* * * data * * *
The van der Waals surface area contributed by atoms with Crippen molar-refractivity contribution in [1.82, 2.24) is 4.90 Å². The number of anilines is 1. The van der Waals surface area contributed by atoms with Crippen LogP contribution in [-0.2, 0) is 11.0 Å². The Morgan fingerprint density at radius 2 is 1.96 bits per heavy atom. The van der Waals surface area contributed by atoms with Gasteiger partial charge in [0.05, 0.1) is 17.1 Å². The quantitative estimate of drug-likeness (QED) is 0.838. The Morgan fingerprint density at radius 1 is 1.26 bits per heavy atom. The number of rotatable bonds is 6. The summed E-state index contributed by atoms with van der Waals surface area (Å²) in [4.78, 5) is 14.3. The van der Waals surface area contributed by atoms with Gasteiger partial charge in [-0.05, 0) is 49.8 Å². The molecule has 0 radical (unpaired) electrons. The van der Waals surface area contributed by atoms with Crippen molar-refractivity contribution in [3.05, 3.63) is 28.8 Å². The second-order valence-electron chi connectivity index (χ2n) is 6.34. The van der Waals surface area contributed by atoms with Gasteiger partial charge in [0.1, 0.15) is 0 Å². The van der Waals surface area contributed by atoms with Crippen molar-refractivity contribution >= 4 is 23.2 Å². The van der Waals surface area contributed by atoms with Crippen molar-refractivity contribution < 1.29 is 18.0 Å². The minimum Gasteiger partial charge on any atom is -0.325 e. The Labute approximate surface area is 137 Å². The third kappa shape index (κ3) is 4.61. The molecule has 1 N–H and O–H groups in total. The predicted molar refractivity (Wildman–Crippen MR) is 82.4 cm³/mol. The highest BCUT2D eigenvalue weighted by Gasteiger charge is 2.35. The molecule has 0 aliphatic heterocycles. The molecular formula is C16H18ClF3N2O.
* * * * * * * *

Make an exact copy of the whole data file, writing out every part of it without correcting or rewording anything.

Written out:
The van der Waals surface area contributed by atoms with Crippen molar-refractivity contribution in [1.82, 2.24) is 4.90 Å². The number of anilines is 1. The van der Waals surface area contributed by atoms with Crippen LogP contribution in [-0.2, 0) is 11.0 Å². The Morgan fingerprint density at radius 2 is 1.96 bits per heavy atom. The van der Waals surface area contributed by atoms with Gasteiger partial charge in [0.05, 0.1) is 17.1 Å². The quantitative estimate of drug-likeness (QED) is 0.838. The Morgan fingerprint density at radius 1 is 1.26 bits per heavy atom. The number of rotatable bonds is 6. The summed E-state index contributed by atoms with van der Waals surface area (Å²) in [4.78, 5) is 14.3. The van der Waals surface area contributed by atoms with Gasteiger partial charge in [-0.05, 0) is 49.8 Å². The molecule has 0 radical (unpaired) electrons. The van der Waals surface area contributed by atoms with Crippen molar-refractivity contribution in [3.05, 3.63) is 28.8 Å². The second-order valence-electron chi connectivity index (χ2n) is 6.34. The van der Waals surface area contributed by atoms with Gasteiger partial charge in [0.1, 0.15) is 0 Å². The van der Waals surface area contributed by atoms with Crippen molar-refractivity contribution >= 4 is 23.2 Å². The van der Waals surface area contributed by atoms with Crippen molar-refractivity contribution < 1.29 is 18.0 Å². The minimum Gasteiger partial charge on any atom is -0.325 e. The Labute approximate surface area is 137 Å². The third kappa shape index (κ3) is 4.61. The molecule has 1 N–H and O–H groups in total. The predicted molar refractivity (Wildman–Crippen MR) is 82.4 cm³/mol. The highest BCUT2D eigenvalue weighted by Gasteiger charge is 2.35. The molecule has 0 aliphatic heterocycles. The molecular formula is C16H18ClF3N2O.